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A single-story ranch-style house with light brown brick and teal siding
Medgar and Myrlie Evers Home National Monument
NPS Photo

Medgar and Myrlie Evers Home National Monument

The Medgar and Myrlie Evers Home National Monument commemorates the legacies of two civil rights activists who, from their small, three-bedroom ranch home, devoted their lives to ending racial injustice against Black Americans through local and national activism.

Medgar Evers served in the U.S. Army during World War II, fighting on the beaches of Normandy. Upon his return from the war, Medgar married his classmate at Alcorn State University, Myrlie Beasley, and got involved with the Regional Council of Negro Leadership (RCNL), a civil rights and pro self-help organization. Medgar applied to the then-segregated law school at the University of Mississippi in 1954, and when his application was rejected, became the focus of a NAACP campaign to desegregate the school. Medgar and Myrlie opened and managed the first NAACP Mississippi State Office and lived under constant threats as they fought against racial inequality, leading boycotts, organizing voter registration drives, and investigating acts of violence against African Americans, including the 1955 murder of Emmett Till.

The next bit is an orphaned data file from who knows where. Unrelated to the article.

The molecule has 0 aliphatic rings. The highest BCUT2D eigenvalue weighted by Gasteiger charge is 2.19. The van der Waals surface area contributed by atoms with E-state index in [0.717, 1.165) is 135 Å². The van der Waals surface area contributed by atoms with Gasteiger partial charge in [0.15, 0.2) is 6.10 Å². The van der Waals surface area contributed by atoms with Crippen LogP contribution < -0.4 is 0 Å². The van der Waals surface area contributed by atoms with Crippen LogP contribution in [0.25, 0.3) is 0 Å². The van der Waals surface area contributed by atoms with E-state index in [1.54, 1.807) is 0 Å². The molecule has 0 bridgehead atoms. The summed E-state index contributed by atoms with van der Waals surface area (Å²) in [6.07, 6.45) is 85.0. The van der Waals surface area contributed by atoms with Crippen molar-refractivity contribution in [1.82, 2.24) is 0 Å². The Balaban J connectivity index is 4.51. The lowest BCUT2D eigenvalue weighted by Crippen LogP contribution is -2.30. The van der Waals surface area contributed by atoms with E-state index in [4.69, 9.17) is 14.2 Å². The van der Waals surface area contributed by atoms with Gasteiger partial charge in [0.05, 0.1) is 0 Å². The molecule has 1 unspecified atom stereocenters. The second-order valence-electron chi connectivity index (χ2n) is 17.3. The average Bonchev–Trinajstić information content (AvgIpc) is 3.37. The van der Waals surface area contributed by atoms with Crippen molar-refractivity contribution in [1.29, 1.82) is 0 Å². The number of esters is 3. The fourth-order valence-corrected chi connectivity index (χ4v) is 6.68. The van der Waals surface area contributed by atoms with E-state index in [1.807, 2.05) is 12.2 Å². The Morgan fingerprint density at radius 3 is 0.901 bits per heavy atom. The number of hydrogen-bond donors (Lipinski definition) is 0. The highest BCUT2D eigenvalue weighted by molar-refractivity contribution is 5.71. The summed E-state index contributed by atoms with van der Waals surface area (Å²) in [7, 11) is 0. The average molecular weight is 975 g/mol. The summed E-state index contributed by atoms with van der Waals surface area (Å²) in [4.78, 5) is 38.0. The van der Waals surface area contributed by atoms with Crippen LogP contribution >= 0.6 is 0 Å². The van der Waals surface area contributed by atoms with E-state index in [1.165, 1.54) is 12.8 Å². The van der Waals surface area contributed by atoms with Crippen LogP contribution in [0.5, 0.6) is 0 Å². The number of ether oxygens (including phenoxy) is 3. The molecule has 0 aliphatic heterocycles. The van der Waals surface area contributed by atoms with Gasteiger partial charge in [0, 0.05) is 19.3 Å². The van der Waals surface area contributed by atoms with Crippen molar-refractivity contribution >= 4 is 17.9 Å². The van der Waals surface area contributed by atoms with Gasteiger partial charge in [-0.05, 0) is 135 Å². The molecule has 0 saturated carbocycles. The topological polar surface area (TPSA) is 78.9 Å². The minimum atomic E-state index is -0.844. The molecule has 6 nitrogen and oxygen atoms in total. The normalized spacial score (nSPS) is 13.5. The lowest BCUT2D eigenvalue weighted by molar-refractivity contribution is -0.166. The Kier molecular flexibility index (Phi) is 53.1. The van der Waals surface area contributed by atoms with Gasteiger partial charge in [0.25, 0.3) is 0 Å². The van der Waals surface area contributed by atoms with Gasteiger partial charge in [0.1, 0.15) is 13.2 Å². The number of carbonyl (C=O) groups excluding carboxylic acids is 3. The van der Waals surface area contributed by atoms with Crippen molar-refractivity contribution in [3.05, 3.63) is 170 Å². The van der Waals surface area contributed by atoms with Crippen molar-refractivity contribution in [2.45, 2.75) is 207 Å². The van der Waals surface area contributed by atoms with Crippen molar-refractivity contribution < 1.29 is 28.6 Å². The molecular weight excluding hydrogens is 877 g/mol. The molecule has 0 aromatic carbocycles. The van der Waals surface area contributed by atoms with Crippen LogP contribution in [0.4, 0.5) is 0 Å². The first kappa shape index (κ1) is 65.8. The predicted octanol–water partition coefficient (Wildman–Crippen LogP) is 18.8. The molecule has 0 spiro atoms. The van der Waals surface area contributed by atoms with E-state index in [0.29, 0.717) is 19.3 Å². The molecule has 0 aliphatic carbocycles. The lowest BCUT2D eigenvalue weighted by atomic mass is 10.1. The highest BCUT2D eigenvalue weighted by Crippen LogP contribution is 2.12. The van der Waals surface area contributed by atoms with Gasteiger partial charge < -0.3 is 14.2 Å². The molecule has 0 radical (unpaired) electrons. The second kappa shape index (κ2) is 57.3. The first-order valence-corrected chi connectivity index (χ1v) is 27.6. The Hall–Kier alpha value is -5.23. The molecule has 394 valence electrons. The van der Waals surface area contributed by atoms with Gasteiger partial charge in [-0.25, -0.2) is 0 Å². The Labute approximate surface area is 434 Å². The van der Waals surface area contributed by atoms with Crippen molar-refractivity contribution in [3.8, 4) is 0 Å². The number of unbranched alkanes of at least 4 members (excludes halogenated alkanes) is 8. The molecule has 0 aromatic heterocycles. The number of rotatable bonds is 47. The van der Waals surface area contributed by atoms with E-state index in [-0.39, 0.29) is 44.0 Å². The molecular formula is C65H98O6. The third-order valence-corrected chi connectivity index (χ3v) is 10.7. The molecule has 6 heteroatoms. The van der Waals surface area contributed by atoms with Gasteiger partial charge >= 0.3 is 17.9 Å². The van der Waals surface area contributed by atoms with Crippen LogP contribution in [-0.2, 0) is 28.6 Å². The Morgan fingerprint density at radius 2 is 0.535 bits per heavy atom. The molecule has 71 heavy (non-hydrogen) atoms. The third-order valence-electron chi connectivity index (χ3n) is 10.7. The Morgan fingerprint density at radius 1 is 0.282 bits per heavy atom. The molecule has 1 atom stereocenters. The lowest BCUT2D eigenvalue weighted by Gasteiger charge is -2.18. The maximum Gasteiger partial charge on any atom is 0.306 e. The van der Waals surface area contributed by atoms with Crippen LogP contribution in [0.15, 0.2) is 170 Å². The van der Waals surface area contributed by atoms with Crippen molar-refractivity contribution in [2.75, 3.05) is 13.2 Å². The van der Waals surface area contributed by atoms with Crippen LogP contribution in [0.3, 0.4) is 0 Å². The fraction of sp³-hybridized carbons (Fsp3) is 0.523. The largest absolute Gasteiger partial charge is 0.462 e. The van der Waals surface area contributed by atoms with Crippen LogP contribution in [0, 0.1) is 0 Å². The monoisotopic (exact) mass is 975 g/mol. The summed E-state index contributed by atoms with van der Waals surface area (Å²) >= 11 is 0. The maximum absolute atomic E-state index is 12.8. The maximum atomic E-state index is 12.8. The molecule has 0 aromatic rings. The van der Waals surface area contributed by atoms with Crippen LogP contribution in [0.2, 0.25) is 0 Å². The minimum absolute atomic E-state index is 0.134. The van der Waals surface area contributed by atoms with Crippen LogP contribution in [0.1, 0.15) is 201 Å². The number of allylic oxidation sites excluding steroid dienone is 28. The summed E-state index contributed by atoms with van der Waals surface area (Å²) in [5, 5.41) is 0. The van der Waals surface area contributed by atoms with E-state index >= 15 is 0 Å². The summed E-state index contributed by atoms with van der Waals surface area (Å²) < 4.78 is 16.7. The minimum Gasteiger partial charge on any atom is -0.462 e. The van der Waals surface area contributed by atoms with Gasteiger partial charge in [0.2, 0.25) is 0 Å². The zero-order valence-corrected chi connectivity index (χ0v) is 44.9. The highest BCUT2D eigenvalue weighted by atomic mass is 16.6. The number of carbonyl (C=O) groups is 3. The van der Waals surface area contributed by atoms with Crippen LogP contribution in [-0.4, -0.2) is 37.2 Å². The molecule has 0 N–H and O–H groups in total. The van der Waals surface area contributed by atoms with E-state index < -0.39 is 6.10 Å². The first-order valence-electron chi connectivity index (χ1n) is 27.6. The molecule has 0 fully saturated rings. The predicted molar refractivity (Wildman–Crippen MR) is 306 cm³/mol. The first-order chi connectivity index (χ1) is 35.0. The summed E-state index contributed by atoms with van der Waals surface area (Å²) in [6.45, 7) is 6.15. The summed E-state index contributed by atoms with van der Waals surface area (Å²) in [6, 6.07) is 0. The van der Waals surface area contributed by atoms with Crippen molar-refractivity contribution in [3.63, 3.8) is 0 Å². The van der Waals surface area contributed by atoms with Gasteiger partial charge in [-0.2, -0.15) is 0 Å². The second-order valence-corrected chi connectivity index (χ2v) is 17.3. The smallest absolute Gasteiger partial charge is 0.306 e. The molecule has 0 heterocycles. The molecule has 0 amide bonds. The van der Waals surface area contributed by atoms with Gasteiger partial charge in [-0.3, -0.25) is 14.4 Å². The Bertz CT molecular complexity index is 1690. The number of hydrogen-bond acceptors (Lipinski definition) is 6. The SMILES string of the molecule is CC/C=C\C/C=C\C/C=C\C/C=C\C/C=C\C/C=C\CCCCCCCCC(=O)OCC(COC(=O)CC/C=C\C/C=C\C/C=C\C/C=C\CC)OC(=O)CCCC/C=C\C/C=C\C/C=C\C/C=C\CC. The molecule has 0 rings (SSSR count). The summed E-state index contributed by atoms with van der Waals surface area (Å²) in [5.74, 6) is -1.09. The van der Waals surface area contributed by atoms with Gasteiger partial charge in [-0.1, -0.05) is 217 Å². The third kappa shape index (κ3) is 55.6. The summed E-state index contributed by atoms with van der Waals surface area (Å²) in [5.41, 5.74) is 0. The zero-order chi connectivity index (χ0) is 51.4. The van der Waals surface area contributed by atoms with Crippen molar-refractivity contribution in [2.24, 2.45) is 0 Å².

On June 12, 1963, Medgar Evers was murdered in the carport of their home. Medgar's death would become one of the events that led to the eventual passage of the Civil Rights Act of 1964; however, Myrlie did not see justice for the murder of her husband until 31 years later. Myrlie – an author, lecturer, and educator – has continued her activism, becoming one of the first African American women to run for Congress and eventually serving as chairwoman of the NAACP.

The National Park Foundation (NPF) was instrumental in establishing this monument – through a grant to the National Park Service, NPF provided the funds necessary to acquire the Evers’ property from Tougaloo College.

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